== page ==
FIT is the latest thing Ward has blown my mind with, but it’s certainly not the first:
- I’m sorry, but how could the WikiWikiWeb ever work? This simple little web site, with a trivial formatting language, where you create new pages just by linking to them, and you link just by SmashingWordsTogether, and anyone can edit the entire text of any page at any time. But it does work, and it created a vibrant community of mostly like-minded software developers. It makes a terrific discussion tool for teams of almost any size.
- Last year at OOPSLA, Ward helped run the workshop on Software Archaeology. His position paper floored me. He presented perhaps the most useful tool discussed in the workshop, and it’s one that he wrote himself in less than a hundred lines of Perl.
- Also last year, after Bob Martin and Robert Koss used the development of a bowling score program to illustrate the process of pair programming, several people in the XP community used the same example to illustrate other parts of the process, and different programming techniques. Ward’s solution was unique in its approach, and the only thing that makes it at all difficult to comprehend is that it’s written in a rather unnatural style of Perl. (Ward used Perl’s regular expression operations to simulate an APL-ish style of problem solving.) Once you get past that, it’s breathtakingly simple. I’m embarrassed to say that I would never have tried any of those approaches to those problems, because they would’ve struck me as naive. But I would’ve been wrong.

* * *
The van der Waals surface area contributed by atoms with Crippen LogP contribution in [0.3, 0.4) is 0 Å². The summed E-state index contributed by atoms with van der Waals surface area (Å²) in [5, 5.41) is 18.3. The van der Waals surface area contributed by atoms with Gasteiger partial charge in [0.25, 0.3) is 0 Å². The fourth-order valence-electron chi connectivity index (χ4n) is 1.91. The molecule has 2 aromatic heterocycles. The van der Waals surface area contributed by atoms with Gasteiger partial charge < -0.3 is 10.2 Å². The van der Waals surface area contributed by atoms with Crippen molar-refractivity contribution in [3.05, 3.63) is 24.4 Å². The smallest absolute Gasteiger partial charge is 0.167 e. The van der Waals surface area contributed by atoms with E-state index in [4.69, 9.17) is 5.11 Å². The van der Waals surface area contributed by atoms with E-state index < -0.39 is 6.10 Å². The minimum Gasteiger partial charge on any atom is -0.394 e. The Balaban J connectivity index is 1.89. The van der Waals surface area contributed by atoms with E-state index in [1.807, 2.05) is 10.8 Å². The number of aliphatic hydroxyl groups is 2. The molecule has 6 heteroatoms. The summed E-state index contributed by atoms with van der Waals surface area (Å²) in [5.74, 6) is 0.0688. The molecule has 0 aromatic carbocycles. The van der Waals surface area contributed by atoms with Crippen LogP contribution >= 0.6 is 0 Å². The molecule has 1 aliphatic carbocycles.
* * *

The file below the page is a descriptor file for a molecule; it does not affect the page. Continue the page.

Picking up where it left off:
The funny thing is that, as folks have mentioned FIT to me over the past few weeks, all of them have said something like this: “It’s a little mind-bending, but knowing Ward, I suspect the problem is with my mind, not FIT.” That’s exactly how I feel. It’s good to know I’m not alone in that.
It’s been a while since I subscribed to the XP mailing list, but I manage to hear about most of the important developments, I think. A few weeks ago, Dave Thomas told me about FIT, Ward Cunningham’s Framework for Integration Testing.